Fewer clandestine immigrants in Switzerland

Many of the clandestine immigrants from Europe work in seasonal agricultural jobs Keystone

According to a report released by the State Secretariat for Migration on Monday, the number of clandestine immigrants residing in Switzerland is estimated to have decreased over the last decade. 

This content was published on April 25, 2016 - 14:24

The authorities concluded that the figure was close to the 76,000 mark in 2015, compared to around 90,000 individuals in 2005. The true figure is expected to be somewhere between 58,000 and 105,000 individuals. 

Clandestine immigrants are those who come from outside the EU and do not have the right to remain in Switzerland. Around two-thirds are believed to have entered the country without the necessary documents or have overstayed their tourist visas. Close to 20% have expired residence permits (B and C permits) or have had their asylum requests rejected.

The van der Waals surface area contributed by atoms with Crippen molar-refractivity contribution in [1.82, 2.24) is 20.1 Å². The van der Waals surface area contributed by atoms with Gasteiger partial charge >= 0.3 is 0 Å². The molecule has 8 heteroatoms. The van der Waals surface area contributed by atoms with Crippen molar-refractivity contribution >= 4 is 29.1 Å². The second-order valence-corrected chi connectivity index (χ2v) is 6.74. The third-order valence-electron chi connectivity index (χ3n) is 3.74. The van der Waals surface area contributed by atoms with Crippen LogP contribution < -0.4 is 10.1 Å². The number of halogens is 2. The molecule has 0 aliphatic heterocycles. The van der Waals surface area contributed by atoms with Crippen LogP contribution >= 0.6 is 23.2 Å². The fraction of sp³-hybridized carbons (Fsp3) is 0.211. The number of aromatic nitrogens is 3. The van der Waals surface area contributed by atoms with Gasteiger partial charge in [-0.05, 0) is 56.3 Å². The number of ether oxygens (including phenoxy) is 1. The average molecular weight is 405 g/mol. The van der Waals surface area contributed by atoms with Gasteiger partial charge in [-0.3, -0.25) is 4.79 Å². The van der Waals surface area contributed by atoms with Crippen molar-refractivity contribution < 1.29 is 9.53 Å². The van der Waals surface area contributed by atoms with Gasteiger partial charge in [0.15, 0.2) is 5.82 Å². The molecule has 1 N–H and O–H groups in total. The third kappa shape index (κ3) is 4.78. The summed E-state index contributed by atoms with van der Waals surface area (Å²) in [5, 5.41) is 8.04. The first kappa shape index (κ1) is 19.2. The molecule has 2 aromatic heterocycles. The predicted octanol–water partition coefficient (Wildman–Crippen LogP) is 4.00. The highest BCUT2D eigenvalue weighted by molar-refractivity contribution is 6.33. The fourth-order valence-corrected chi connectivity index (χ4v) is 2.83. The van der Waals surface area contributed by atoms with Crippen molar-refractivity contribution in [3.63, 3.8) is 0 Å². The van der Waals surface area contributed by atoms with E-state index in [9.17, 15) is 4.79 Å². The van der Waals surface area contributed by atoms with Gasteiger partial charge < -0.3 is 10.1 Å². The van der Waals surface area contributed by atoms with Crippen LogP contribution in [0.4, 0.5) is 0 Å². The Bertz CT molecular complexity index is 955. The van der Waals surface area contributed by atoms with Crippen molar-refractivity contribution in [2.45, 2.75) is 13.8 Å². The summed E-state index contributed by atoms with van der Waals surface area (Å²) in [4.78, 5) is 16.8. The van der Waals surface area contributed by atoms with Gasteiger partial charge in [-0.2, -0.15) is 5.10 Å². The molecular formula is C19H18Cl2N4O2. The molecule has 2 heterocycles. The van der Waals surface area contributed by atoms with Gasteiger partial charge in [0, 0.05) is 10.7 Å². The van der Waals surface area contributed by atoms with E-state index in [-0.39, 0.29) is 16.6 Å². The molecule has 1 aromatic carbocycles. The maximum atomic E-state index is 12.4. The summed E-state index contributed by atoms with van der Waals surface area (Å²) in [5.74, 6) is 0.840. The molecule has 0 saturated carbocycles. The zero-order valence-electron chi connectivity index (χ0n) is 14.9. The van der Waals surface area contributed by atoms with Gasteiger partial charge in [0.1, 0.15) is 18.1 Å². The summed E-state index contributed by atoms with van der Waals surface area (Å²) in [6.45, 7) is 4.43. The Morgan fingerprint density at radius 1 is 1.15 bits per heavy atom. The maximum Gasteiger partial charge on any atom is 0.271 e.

Almost half of Switzerland’s clandestine immigrants are believed to reside in canton Zurich (28,000), followed by Fribourg (20,000), Geneva (13,000) and Vaud (12,000).

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Those from Asia and Africa are believed to be largely men whose asylum applications have been rejected and for whom finding work is difficult. Those from Europe are also mostly men but often find work in sectors like construction, hotels, restaurants and agriculture. Women from Latin America are able to find work thanks to their social networks. Close to half of all clandestine immigrants work in private homes as help.

Around half lack any qualifications beyond secondary schooling but around nine in ten adults are engaged in paid work and are financially independent. Two-thirds of clandestine immigrants live alone and around 10% are minors. 

The information in the report was collected through 60 interviews with experts in twelve Swiss cantons. The study also used data from the central database on migration, pension accounts and other sources.

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